A study protocol for a pilot RCT of a structured education programme (DESMOND-ID) for adults with intellectual disabilities and Type 2 diabetes

Laurence Taggart, Maria Truesdale-Kennedy, Vivien Coates

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Abstract

Aim: To explore whether we can design an RCT that will test if DESMOND-ID is more effective than usual care in adults with ID to reduce Hb1Ac. Method: The RCT is a two armed, individually randomised, pilot trail in adults with ID and T2D, and their carers comparing the DESMOND-ID programme with usual routine care. 60 adults with mild-moderate ID from N Ireland, Scotland and Wales will be recruited: 20 participants from each country. Participants will be assigned to 1 of 2 conditions via the use of a computerised random number selection system. The DESMOND-ID programme is based upon amendments that have been made to the original programme. A range of data will be collected from the adults with ID (bio-medical data, psycho-social and self-management strategies) and from their family/paid carers. Focus groups with all the participants will assess the acceptability of the intervention. Discussion: The lack of planning appropriate structured education programmes and educational materials for adults with ID and T2D will continue lead to additional health conditions developing. There are significant benefits to be gained in adapting structured education programmes shown to be effective in the non-ID population for people with ID.
LanguageEnglish
Pages297-297
JournalJournal of Applied Research in Intellectual Disabilities
Volume27
Issue number4
Publication statusPublished - Jul 2014

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Intellectual Disability
Type 2 Diabetes Mellitus
Caregivers
chronic illness
disability
Education
Wales
Scotland
Self Care
Focus Groups
Ireland
education
Health
Population
amendment
planning
lack
health
management
Group

Cite this

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abstract = "Aim: To explore whether we can design an RCT that will test if DESMOND-ID is more effective than usual care in adults with ID to reduce Hb1Ac. Method: The RCT is a two armed, individually randomised, pilot trail in adults with ID and T2D, and their carers comparing the DESMOND-ID programme with usual routine care. 60 adults with mild-moderate ID from N Ireland, Scotland and Wales will be recruited: 20 participants from each country. Participants will be assigned to 1 of 2 conditions via the use of a computerised random number selection system. The DESMOND-ID programme is based upon amendments that have been made to the original programme. A range of data will be collected from the adults with ID (bio-medical data, psycho-social and self-management strategies) and from their family/paid carers. Focus groups with all the participants will assess the acceptability of the intervention. Discussion: The lack of planning appropriate structured education programmes and educational materials for adults with ID and T2D will continue lead to additional health conditions developing. There are significant benefits to be gained in adapting structured education programmes shown to be effective in the non-ID population for people with ID.",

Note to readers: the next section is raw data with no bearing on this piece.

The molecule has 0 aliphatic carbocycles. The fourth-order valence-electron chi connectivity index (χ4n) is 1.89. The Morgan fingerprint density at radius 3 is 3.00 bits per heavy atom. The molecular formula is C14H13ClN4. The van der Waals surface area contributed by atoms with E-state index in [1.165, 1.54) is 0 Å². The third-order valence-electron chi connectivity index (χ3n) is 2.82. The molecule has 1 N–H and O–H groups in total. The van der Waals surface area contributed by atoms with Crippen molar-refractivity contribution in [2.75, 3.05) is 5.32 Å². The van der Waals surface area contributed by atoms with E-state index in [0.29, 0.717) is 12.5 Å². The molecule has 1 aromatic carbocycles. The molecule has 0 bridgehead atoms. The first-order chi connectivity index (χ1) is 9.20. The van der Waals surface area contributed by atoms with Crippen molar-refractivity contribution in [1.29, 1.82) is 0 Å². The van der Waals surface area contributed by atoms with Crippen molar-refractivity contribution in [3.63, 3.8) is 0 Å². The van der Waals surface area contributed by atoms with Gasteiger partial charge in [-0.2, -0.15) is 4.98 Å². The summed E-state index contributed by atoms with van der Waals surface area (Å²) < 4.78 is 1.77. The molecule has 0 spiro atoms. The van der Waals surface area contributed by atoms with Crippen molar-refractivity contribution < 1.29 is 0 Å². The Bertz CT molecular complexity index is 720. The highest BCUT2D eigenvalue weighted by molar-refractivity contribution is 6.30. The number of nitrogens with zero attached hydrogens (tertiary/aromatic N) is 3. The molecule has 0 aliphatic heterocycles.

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AU - Truesdale-Kennedy, Maria

AU - Coates, Vivien

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AB - Aim: To explore whether we can design an RCT that will test if DESMOND-ID is more effective than usual care in adults with ID to reduce Hb1Ac. Method: The RCT is a two armed, individually randomised, pilot trail in adults with ID and T2D, and their carers comparing the DESMOND-ID programme with usual routine care. 60 adults with mild-moderate ID from N Ireland, Scotland and Wales will be recruited: 20 participants from each country. Participants will be assigned to 1 of 2 conditions via the use of a computerised random number selection system. The DESMOND-ID programme is based upon amendments that have been made to the original programme. A range of data will be collected from the adults with ID (bio-medical data, psycho-social and self-management strategies) and from their family/paid carers. Focus groups with all the participants will assess the acceptability of the intervention. Discussion: The lack of planning appropriate structured education programmes and educational materials for adults with ID and T2D will continue lead to additional health conditions developing. There are significant benefits to be gained in adapting structured education programmes shown to be effective in the non-ID population for people with ID.

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